DNS Secondary Faculty David B. Allison, Ph.D. Professor, Department of Biostatistics Interests: Obesity, quantitative genetics, clinical trials, and statistical and research methodology Marcas M. Bamman, Ph.D. Associate Professor, Physiology and Biophysics Interests: Mechanisms of skeletal muscle elasticity in humans Monica L. Baskin, Ph.D. Associate Professor, Department of Heath Behavior Interests: Childhood obesity prevention Lauren B. Dodd, M.A., R.D., L.D. Nutritionist, Civitan International Research Center Frank A. Franklin, MPh, Ph.D., M.D. Pediatrics – Cancer Control and Population Science, GI: Nutrition Suzanne P. Geerts, M.S., R.D., L.D.

Clinical Assistant Professor/Dietetic Internship Preceptor, DNS Interests: Biochemical genetics, genetics T. Michael Harrington, M.D. Chair, Department of Family and Community Medicine Interests: Health maintenance and prevention Carol Hickey, Ph.D. Assistant Professor, Department of Maternal and Child Health Gary Hunter, Ph.D. Professor, Health Education Interests: Exercise physiology; Fat distribution; cardiovascular risk factors M. Aminul Islam, Ph.D. Assistant Professor, Department of Psychiatry Robert A. Oster, Ph.D. Associate Professor, Department of Preventive Medicine Interests: Modern statistical computing methods, exact statistical methods, categorical data analysis, longitudinal data analysis,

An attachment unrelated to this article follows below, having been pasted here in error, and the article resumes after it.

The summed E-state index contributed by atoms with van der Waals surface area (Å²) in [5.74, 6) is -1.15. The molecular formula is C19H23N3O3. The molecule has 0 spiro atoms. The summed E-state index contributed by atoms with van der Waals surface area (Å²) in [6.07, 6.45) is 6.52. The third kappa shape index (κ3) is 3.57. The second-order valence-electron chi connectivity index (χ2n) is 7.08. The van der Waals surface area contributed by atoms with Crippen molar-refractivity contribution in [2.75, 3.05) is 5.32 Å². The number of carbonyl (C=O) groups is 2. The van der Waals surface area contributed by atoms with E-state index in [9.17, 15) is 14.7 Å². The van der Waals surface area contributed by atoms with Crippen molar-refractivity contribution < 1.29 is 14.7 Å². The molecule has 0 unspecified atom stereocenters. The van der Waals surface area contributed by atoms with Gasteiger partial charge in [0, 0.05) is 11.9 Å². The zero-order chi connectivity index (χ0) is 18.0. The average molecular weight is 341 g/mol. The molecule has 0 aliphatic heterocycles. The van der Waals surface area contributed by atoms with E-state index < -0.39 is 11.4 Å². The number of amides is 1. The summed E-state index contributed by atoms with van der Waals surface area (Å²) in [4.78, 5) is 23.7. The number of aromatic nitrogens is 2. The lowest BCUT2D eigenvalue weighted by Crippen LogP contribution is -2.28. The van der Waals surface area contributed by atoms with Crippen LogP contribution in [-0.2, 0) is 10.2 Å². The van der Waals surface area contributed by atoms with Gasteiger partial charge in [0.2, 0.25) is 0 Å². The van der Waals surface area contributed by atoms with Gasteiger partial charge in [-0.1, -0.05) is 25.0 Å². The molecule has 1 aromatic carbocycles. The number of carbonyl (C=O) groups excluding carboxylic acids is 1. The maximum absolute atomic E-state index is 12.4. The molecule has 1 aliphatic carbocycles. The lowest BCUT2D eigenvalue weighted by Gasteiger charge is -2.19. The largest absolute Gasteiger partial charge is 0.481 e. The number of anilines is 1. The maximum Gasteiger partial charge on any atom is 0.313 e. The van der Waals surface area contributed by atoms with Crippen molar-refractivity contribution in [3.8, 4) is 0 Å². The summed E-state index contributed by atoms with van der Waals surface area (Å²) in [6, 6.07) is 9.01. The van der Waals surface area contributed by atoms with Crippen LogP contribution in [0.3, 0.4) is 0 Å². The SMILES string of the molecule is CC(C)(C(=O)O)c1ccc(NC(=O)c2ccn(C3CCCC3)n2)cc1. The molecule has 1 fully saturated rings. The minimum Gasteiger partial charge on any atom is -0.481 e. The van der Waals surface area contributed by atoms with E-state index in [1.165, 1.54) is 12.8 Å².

statistical methods in epidemiology, clinical trials

Interests: Hypothalamic Control of Feeding Behavior

Robert Kesterson, Ph.D. Assistant Professor, Genetics and Nutrition Sciences

Bonnie A. Spear, R.D., M.S. Ph.D. Associate Professor, Department of Pediatrics Interests: Pediatric Nutrition

DNS Emeritus Faculty C. Michael Brooks, Ed.D. Professor Emeritus, DNS Interests: Cancer Prevention and Control Training Program

Carlos L. Krumdieck, Ph.D., M.D. Professor Emeritus, DNS Senior Scientist, NORC Interests: Biochemistry & Molecular Biology

Harriet H. Cloud, R.D., M.S. Professor Emerita, DNS Interests: Mental retardation and learning disabilities, inborn errors of metabolism

Charles W. Prince, Ph.D. UAB Assistant Vice President for Research Professor, DNS Interests: Influence of macromolecular components of bone extracellular matrix influence bone homeostatis, mechanisms of homocysteine in macromolecules

Carol Craig, M.S., R.D. Professor Emerita, DNS Interests: Dietetics Education Mohammad A. Khaled, Ph.D. Professor Emeritus, DNS Scientist Interests: Nutrition and infection, Helicobacter pylori induced nutritional aberrations and health consequences

Tsunenobu Tamura, M.D. Professor Emerita, DNS Interests: Folate metabolism, trace element nutrition, inborn errors of metabolism